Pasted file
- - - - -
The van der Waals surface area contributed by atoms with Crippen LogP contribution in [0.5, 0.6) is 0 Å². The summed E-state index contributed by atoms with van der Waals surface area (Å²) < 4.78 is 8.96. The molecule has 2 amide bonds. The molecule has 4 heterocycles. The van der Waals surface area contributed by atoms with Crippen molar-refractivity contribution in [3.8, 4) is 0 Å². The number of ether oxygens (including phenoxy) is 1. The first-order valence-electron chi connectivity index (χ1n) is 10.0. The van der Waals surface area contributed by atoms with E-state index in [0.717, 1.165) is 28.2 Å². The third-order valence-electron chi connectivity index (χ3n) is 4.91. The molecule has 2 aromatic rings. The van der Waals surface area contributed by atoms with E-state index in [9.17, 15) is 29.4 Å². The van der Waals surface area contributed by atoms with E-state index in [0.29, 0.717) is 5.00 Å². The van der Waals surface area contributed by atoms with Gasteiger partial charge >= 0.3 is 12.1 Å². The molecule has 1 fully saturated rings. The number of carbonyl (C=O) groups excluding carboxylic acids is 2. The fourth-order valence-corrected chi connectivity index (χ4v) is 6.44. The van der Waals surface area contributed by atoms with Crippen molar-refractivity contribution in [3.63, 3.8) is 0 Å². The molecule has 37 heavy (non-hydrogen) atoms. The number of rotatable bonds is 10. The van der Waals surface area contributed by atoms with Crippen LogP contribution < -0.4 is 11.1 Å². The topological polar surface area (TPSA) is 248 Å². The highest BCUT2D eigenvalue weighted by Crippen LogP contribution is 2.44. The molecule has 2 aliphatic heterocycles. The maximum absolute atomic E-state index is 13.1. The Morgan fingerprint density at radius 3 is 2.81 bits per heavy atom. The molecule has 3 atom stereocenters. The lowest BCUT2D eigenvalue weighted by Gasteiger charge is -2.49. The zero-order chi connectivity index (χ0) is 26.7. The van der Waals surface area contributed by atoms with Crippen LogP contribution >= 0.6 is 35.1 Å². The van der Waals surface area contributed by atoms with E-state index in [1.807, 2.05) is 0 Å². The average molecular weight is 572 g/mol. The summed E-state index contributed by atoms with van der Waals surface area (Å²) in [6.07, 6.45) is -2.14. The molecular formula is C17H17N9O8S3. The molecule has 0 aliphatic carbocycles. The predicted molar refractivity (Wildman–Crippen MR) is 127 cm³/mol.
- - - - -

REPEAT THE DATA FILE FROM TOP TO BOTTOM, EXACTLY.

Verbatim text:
The van der Waals surface area contributed by atoms with Crippen LogP contribution in [0.5, 0.6) is 0 Å². The summed E-state index contributed by atoms with van der Waals surface area (Å²) < 4.78 is 8.96. The molecule has 2 amide bonds. The molecule has 4 heterocycles. The van der Waals surface area contributed by atoms with Crippen molar-refractivity contribution in [3.8, 4) is 0 Å². The number of ether oxygens (including phenoxy) is 1. The first-order valence-electron chi connectivity index (χ1n) is 10.0. The van der Waals surface area contributed by atoms with E-state index in [0.717, 1.165) is 28.2 Å². The third-order valence-electron chi connectivity index (χ3n) is 4.91. The molecule has 2 aromatic rings. The van der Waals surface area contributed by atoms with E-state index in [9.17, 15) is 29.4 Å². The van der Waals surface area contributed by atoms with E-state index in [0.29, 0.717) is 5.00 Å². The van der Waals surface area contributed by atoms with Gasteiger partial charge >= 0.3 is 12.1 Å². The molecule has 1 fully saturated rings. The number of carbonyl (C=O) groups excluding carboxylic acids is 2. The fourth-order valence-corrected chi connectivity index (χ4v) is 6.44. The van der Waals surface area contributed by atoms with Crippen molar-refractivity contribution in [3.63, 3.8) is 0 Å². The molecule has 37 heavy (non-hydrogen) atoms. The number of rotatable bonds is 10. The van der Waals surface area contributed by atoms with Crippen LogP contribution < -0.4 is 11.1 Å². The topological polar surface area (TPSA) is 248 Å². The highest BCUT2D eigenvalue weighted by Crippen LogP contribution is 2.44. The molecule has 2 aliphatic heterocycles. The maximum absolute atomic E-state index is 13.1. The Morgan fingerprint density at radius 3 is 2.81 bits per heavy atom. The molecule has 3 atom stereocenters. The lowest BCUT2D eigenvalue weighted by Gasteiger charge is -2.49. The zero-order chi connectivity index (χ0) is 26.7. The van der Waals surface area contributed by atoms with Crippen LogP contribution >= 0.6 is 35.1 Å². The van der Waals surface area contributed by atoms with E-state index in [1.807, 2.05) is 0 Å². The average molecular weight is 572 g/mol. The summed E-state index contributed by atoms with van der Waals surface area (Å²) in [6.07, 6.45) is -2.14. The molecular formula is C17H17N9O8S3. The molecule has 0 aliphatic carbocycles. The predicted molar refractivity (Wildman–Crippen MR) is 127 cm³/mol.